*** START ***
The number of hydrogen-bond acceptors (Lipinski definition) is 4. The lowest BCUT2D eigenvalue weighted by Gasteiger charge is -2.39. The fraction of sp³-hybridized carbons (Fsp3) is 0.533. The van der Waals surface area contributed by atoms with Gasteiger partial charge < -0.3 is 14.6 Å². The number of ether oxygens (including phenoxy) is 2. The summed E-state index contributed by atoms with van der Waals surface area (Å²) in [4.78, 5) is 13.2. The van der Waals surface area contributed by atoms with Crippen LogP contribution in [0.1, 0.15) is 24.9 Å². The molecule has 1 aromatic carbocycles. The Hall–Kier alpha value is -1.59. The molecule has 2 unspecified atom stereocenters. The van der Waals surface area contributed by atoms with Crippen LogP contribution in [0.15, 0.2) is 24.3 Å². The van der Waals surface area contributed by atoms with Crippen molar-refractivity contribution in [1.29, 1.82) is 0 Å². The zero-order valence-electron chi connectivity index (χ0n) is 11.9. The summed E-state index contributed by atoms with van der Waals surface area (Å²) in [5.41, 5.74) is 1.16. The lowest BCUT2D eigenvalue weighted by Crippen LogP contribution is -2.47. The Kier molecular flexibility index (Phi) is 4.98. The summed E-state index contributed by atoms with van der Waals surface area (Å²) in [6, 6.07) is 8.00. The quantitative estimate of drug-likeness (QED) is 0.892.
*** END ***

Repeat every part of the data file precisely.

The number of hydrogen-bond acceptors (Lipinski definition) is 4. The lowest BCUT2D eigenvalue weighted by Gasteiger charge is -2.39. The fraction of sp³-hybridized carbons (Fsp3) is 0.533. The van der Waals surface area contributed by atoms with Gasteiger partial charge < -0.3 is 14.6 Å². The number of ether oxygens (including phenoxy) is 2. The summed E-state index contributed by atoms with van der Waals surface area (Å²) in [4.78, 5) is 13.2. The van der Waals surface area contributed by atoms with Crippen LogP contribution in [0.1, 0.15) is 24.9 Å². The molecule has 1 aromatic carbocycles. The Hall–Kier alpha value is -1.59. The molecule has 2 unspecified atom stereocenters. The van der Waals surface area contributed by atoms with Crippen LogP contribution in [0.15, 0.2) is 24.3 Å². The van der Waals surface area contributed by atoms with Crippen molar-refractivity contribution in [1.29, 1.82) is 0 Å². The zero-order valence-electron chi connectivity index (χ0n) is 11.9. The summed E-state index contributed by atoms with van der Waals surface area (Å²) in [5.41, 5.74) is 1.16. The lowest BCUT2D eigenvalue weighted by Crippen LogP contribution is -2.47. The Kier molecular flexibility index (Phi) is 4.98. The summed E-state index contributed by atoms with van der Waals surface area (Å²) in [6, 6.07) is 8.00. The quantitative estimate of drug-likeness (QED) is 0.892.